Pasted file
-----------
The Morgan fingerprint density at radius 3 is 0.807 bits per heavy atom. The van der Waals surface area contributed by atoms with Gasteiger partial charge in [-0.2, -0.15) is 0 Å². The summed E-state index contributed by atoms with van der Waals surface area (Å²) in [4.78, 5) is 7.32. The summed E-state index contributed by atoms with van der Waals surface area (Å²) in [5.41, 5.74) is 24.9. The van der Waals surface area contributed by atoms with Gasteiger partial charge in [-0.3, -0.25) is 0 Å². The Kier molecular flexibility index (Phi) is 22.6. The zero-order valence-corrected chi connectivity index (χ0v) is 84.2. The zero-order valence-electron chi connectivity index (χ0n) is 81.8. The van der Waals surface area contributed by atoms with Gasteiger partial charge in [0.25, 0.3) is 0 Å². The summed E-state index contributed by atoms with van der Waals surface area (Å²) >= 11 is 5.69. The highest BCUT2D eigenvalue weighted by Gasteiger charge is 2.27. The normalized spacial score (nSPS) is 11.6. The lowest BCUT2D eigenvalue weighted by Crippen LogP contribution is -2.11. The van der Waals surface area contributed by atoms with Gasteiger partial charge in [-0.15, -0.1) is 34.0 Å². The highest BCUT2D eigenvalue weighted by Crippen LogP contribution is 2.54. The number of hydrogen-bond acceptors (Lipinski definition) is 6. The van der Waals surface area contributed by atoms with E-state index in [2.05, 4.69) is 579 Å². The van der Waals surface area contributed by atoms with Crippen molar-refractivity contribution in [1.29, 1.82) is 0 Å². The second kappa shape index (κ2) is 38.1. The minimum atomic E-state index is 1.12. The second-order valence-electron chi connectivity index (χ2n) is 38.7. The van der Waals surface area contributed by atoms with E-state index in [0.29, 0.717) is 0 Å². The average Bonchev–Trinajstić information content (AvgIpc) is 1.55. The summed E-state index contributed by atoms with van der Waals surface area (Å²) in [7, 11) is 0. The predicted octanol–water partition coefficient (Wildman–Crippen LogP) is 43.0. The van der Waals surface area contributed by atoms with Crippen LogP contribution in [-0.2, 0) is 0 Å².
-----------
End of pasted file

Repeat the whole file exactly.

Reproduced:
The Morgan fingerprint density at radius 3 is 0.807 bits per heavy atom. The van der Waals surface area contributed by atoms with Gasteiger partial charge in [-0.2, -0.15) is 0 Å². The summed E-state index contributed by atoms with van der Waals surface area (Å²) in [4.78, 5) is 7.32. The summed E-state index contributed by atoms with van der Waals surface area (Å²) in [5.41, 5.74) is 24.9. The van der Waals surface area contributed by atoms with Gasteiger partial charge in [-0.3, -0.25) is 0 Å². The Kier molecular flexibility index (Phi) is 22.6. The zero-order valence-corrected chi connectivity index (χ0v) is 84.2. The zero-order valence-electron chi connectivity index (χ0n) is 81.8. The van der Waals surface area contributed by atoms with Gasteiger partial charge in [0.25, 0.3) is 0 Å². The summed E-state index contributed by atoms with van der Waals surface area (Å²) >= 11 is 5.69. The highest BCUT2D eigenvalue weighted by Gasteiger charge is 2.27. The normalized spacial score (nSPS) is 11.6. The lowest BCUT2D eigenvalue weighted by Crippen LogP contribution is -2.11. The van der Waals surface area contributed by atoms with Gasteiger partial charge in [-0.15, -0.1) is 34.0 Å². The highest BCUT2D eigenvalue weighted by Crippen LogP contribution is 2.54. The number of hydrogen-bond acceptors (Lipinski definition) is 6. The van der Waals surface area contributed by atoms with E-state index in [2.05, 4.69) is 579 Å². The van der Waals surface area contributed by atoms with Crippen molar-refractivity contribution in [1.29, 1.82) is 0 Å². The second kappa shape index (κ2) is 38.1. The minimum atomic E-state index is 1.12. The second-order valence-electron chi connectivity index (χ2n) is 38.7. The van der Waals surface area contributed by atoms with E-state index in [0.29, 0.717) is 0 Å². The average Bonchev–Trinajstić information content (AvgIpc) is 1.55. The summed E-state index contributed by atoms with van der Waals surface area (Å²) in [7, 11) is 0. The predicted octanol–water partition coefficient (Wildman–Crippen LogP) is 43.0. The van der Waals surface area contributed by atoms with Crippen LogP contribution in [-0.2, 0) is 0 Å².